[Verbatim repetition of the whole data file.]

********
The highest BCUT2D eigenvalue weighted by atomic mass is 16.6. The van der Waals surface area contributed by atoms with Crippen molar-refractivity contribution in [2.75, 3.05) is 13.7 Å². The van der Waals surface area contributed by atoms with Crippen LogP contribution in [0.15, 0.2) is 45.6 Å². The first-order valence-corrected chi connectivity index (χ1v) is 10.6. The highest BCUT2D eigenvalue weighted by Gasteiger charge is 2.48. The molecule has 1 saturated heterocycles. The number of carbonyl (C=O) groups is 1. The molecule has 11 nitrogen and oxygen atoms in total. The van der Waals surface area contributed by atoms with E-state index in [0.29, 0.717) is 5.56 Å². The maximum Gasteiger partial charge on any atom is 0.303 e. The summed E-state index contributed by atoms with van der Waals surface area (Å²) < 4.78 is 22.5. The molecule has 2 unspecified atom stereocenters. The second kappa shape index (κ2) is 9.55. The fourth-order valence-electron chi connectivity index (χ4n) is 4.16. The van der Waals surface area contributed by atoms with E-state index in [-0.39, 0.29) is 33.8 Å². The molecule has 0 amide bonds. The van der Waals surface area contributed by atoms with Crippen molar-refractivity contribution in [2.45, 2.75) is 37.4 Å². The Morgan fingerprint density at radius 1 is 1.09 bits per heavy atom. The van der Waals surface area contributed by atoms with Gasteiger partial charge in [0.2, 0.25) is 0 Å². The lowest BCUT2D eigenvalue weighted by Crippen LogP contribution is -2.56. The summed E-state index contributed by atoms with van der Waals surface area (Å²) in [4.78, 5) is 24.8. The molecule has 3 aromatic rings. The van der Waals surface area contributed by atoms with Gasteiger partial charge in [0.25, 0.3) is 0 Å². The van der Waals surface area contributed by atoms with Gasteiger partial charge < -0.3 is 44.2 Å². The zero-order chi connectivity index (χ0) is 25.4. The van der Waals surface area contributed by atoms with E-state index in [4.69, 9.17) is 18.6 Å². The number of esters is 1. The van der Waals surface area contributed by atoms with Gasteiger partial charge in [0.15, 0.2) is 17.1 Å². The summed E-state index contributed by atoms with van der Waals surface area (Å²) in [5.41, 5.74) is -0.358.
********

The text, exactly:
The highest BCUT2D eigenvalue weighted by atomic mass is 16.6. The van der Waals surface area contributed by atoms with Crippen molar-refractivity contribution in [2.75, 3.05) is 13.7 Å². The van der Waals surface area contributed by atoms with Crippen LogP contribution in [0.15, 0.2) is 45.6 Å². The first-order valence-corrected chi connectivity index (χ1v) is 10.6. The highest BCUT2D eigenvalue weighted by Gasteiger charge is 2.48. The molecule has 1 saturated heterocycles. The number of carbonyl (C=O) groups is 1. The molecule has 11 nitrogen and oxygen atoms in total. The van der Waals surface area contributed by atoms with E-state index in [0.29, 0.717) is 5.56 Å². The maximum Gasteiger partial charge on any atom is 0.303 e. The summed E-state index contributed by atoms with van der Waals surface area (Å²) < 4.78 is 22.5. The molecule has 2 unspecified atom stereocenters. The second kappa shape index (κ2) is 9.55. The fourth-order valence-electron chi connectivity index (χ4n) is 4.16. The van der Waals surface area contributed by atoms with E-state index in [-0.39, 0.29) is 33.8 Å². The molecule has 0 amide bonds. The van der Waals surface area contributed by atoms with Crippen molar-refractivity contribution in [2.45, 2.75) is 37.4 Å². The Morgan fingerprint density at radius 1 is 1.09 bits per heavy atom. The van der Waals surface area contributed by atoms with Gasteiger partial charge in [0.2, 0.25) is 0 Å². The lowest BCUT2D eigenvalue weighted by Crippen LogP contribution is -2.56. The summed E-state index contributed by atoms with van der Waals surface area (Å²) in [4.78, 5) is 24.8. The molecule has 3 aromatic rings. The van der Waals surface area contributed by atoms with Gasteiger partial charge in [0.25, 0.3) is 0 Å². The van der Waals surface area contributed by atoms with Gasteiger partial charge < -0.3 is 44.2 Å². The zero-order chi connectivity index (χ0) is 25.4. The van der Waals surface area contributed by atoms with E-state index in [4.69, 9.17) is 18.6 Å². The number of esters is 1. The van der Waals surface area contributed by atoms with Gasteiger partial charge in [0.15, 0.2) is 17.1 Å². The summed E-state index contributed by atoms with van der Waals surface area (Å²) in [5.41, 5.74) is -0.358.